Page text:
The men turn, shocked for a moment at the nerve of Bambi to shout back. Andrea helps break the tension, but one guy lingers in the confrontaiton — a staring contest ensues, a vicious kind of heat coming from the anonymous man watching Naz enter Andrea’s home.
Once inside the expensive triplex (the decor of which is somewhere between a children’s psych ward and the mud room of a Trump Family elk lodge), a new game starts.
Naz is allergic to Andrea’s cat, and after a few pulls on his inhaler she takes the furry thing outside through the downstairs kitchen. As she slams the street-facing security gate, it bounces off the rusted lock and sits ajar.
Andrea then busts out tequila shots (and a razor sharp Japanese knife to get those lime wedges perfect), a powdery white substance she coerces Naz to snort and a terrible round of the knife game that ends up with Naz puncturing her through the top of the palm. For Andrea it’s not a buzzkill, it’s an aphrodisiac.
The pair fumble upstairs and as they progress, there is no end to the surfaces Andrea’s bleeding palm touches. Naz’s face and neck, the banister at the end of the stairs, the walls, the bedroom doorknob, his shirt as she pulls it off, her own clothes peeling off. The last thing we see before the camera fades on the two making love is Naz’s back — covered in what look like faded scratches, which could easily be from Andrea as they headed upstairs. Or not.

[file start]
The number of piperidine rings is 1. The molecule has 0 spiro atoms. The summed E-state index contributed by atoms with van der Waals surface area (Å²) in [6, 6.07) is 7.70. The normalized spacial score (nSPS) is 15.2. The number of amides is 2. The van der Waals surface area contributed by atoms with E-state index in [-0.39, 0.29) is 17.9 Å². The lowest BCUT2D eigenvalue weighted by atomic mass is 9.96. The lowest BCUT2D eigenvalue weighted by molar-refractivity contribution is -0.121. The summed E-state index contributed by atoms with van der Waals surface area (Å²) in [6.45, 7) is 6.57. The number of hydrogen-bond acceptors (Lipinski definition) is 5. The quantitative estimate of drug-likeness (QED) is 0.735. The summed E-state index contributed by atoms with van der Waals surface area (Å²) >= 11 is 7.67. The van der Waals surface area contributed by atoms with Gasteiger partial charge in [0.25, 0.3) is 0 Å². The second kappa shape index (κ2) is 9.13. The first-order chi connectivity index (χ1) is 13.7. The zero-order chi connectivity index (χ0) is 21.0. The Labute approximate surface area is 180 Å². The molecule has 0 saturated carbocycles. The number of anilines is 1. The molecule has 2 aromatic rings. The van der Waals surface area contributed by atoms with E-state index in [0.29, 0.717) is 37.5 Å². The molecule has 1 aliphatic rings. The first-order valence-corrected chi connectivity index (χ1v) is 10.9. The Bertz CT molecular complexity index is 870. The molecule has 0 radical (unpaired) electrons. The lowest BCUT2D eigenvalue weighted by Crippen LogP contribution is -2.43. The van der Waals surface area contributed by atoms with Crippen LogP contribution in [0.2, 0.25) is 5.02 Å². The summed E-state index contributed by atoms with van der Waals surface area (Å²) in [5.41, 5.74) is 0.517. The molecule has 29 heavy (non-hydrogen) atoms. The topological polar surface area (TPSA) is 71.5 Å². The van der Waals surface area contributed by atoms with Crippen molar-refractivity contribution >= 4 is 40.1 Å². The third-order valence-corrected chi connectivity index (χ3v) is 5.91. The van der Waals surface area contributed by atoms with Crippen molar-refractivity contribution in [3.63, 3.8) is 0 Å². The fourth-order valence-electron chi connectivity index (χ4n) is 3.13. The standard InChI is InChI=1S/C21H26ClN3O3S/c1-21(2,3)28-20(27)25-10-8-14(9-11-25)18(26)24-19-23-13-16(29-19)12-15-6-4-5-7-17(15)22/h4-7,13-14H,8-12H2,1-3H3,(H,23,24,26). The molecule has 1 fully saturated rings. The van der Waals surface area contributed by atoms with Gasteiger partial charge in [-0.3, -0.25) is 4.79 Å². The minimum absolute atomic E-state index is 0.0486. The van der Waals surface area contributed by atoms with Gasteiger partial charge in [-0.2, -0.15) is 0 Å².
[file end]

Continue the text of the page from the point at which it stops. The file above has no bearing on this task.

Doors (Open and Closed)
Naz comes to in the kitchen, two floors below the room where we last saw him rolling around with Andrea. He’s found his T-shirt and his underwear. As he tries to make sense of his surroundings, what looks like morning light illuminating him is actually a glow from the wide-open refrigerator door.
He’s got to get dressed, he’s got to return the cab, he’s got to sleep off the remainder of the drugs and alcohol and process his wild Manhattan night. He walks to the bedroom for his clothes and talks to Andrea, laid out on the mattress, politely trying to leave. She does not respond.
A quick flick of the lamp switch gives Naz an answer he doesn’t want. He turns it off, then back on. Andrea and everything in her vicinity are completely soaked in blood. She is stabbed, angry and primitive wounds everywhere.
So Naz flees in total panic. It’s a face-palming moment, for several reasons we can explore over the next few episodes. Once back at the cab (which has a ticket in the windshield, thanks to that hydrant!) Naz realizes he doesn’t have his car keys, phone or jacket.
Back to the townhouse now, where he has to break through a glass panel on the front door to get back inside. There he retrieves his stuff and makes off with a parting gift — the Japanese knife they used to play